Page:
“In his second elegant period piece investment banker turned novelist Amor Towles continues to explore the question of how a person can lead an authentic life in a time when mere survival is a feat in itself… Towles’s tale, as lavishly filigreed as a Fabergé egg, gleams with nostalgia for the golden age of Tolstoy and Turgenev… reminding the reader that though Putin may be having a moment, it’s Pushkin who’s eternal.” — O, The Oprah Magazine
”Quiet yet compelling and beautiful….” – Mary, Manager @ Penguin Bookshop
From the publisher: “The acclaimed New York Times bestselling and National Book Award–winning author of Brown Girl Dreaming delivers her first adult novel in twenty years.
Running into a long-ago friend sets memory from the 1970s in motion for August, transporting her to a time and a place where friendship was everything—until it wasn’t. For August and her girls, sharing confidences as they ambled through neighborhood streets, Brooklyn was a place where they believed that they were beautiful, talented, brilliant—a part of a future that belonged to them.
But beneath the hopeful veneer, there was another Brooklyn, a dangerous place where grown men reached for innocent girls in dark hallways, where ghosts haunted the night, where mothers disappeared. A world where madness was just a sunset away and fathers found hope in religion…”
“Ok, maybe I’m a bit biased because Kate came to the store and she was awesome, but it’s a great reading book — smart, funny, and heartwarming.” – Stefanie, Storytime Leader @ Penguin Bookshop
From the publisher: “Introducing an adorable fox family, where the older brother is sweet…and a bit of a stinker. But whether he gets along (or doesn’t) with his baby sibling, whether he is helpful (or not) to his family, or whether he behaves (or doesn’t) when it’s time to settle down, his Mama is always right there to reassure him that, ‘No matter what you do, you will always be my boo.'”
“Heat & Light reintroduces the reader to Bakerton, a town which has experience an economic depression for decades after the coal mines closed. Now energy companies from Texas are leasing the land for natural gas fracking. Filled with the tension between preserving the environment and boosting the local economy, Haigh’s account is a must-read which sheds light on the difficult decisions faced by families, frackers, and corporate entities.” – Kristin, Bookseller and Buyer @ Penguin Bookshop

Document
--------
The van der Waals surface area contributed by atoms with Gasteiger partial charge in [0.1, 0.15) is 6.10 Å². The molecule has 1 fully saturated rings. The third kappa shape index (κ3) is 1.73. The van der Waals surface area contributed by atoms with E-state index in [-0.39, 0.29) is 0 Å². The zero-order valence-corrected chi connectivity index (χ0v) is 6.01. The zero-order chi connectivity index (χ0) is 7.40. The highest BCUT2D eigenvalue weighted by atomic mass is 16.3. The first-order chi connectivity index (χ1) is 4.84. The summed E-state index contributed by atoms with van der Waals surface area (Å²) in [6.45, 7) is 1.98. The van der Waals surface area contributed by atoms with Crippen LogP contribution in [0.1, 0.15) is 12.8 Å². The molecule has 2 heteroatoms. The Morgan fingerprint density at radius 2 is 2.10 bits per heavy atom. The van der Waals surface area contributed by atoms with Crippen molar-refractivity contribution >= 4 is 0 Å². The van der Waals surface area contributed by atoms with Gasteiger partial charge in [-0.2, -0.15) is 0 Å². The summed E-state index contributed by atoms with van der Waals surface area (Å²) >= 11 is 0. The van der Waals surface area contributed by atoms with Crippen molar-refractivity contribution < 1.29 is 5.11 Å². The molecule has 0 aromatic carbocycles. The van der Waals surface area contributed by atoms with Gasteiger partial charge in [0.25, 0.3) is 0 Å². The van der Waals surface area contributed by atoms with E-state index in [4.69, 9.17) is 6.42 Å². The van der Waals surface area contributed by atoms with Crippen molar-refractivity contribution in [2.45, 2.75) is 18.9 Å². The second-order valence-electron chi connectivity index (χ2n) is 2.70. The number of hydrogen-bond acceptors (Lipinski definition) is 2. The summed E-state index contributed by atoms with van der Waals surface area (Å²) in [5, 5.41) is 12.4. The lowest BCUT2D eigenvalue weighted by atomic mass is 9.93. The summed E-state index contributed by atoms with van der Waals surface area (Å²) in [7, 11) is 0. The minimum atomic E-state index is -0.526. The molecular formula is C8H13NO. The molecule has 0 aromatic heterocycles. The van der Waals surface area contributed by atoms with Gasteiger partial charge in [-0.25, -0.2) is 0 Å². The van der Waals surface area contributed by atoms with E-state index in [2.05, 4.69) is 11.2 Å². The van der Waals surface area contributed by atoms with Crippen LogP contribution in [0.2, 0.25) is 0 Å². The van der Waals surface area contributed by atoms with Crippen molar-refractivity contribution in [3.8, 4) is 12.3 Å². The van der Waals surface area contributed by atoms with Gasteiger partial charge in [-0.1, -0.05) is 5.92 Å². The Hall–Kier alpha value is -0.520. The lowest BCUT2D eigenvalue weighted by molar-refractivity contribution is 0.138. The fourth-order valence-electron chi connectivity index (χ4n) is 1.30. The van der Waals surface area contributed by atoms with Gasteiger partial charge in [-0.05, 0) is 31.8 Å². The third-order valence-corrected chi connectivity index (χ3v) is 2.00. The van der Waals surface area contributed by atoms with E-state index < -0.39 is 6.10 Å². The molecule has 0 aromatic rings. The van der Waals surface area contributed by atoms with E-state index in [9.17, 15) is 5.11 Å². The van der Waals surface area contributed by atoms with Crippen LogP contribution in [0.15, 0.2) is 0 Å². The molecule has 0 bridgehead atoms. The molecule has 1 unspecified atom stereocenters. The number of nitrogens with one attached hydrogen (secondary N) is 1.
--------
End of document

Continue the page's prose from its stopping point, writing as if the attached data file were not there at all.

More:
From the publisher: “Acclaimed New York Times bestselling author Jennifer Haigh returns to the Pennsylvania town at the center of her iconic novel Baker Towers in this ambitious, achingly human story of modern America and the conflicting forces at its heart—a bold, moving drama of hope and desperation, greed and power, big business and small-town families.”
“Known for novels that explore the nuance of an ethical dilemma, Picoult explores racism, stereotypes, and assumptions in her newest book.” – Kristin, Bookseller and Buyer @ Penguin Bookshop
From the publisher: “With incredible empathy, intelligence, and candor, Jodi Picoult tackles race, privilege, prejudice, justice, and compassion—and doesn’t offer easy answers. Small Great Things is a remarkable achievement from a writer at the top of her game…”
“Small Great Things is the most important novel Jodi Picoult has ever written…. It will challenge her readers… [and]expand our cultural conversation about race and prejudice.” — The Washington Post
“Pauli Murray, a poet, activist, lawyer, and priest, shared an important friendship with Eleanor Roosevelt. The friendship began when Roosevelt served as First Lady and continued until her death. Scott examines their friendship through their letters and allows the reader a glimpse into the lives of two important women of the twentieth century. – Kristin, Bookseller and Buyer @ Penguin Bookshop
From the publisher: “A groundbreaking book—two decades in the works—that tells the story of how a brilliant writer-turned-activist, granddaughter of a mulatto slave, and the first lady of the United States, whose ancestry gave her membership in the Daughters of the American Revolution, forged an enduring friendship that changed each of their lives and helped to alter the course of race and racism in America.”
“Marie Benedict is a local Sewickley author who has a real talent for historical fiction and has taken on writing about the invisible women behind famous men.
There are certain writers I feel are worth reading even when the work is a bit flawed. Swing Time is not a perfect novel, but Smith is so compelling, I think this is worth reading… Race, identity, privilege are all explored with Smith’s usual brilliance and unflinching eye.” – Susan Hans O’Connor, Owner of Penguin Bookshop
Be sure to play Pittsburgh Bookstore Bingo (courtesy of Karen’s Book Row) while you’re doing your holiday shopping! The prize? The journey!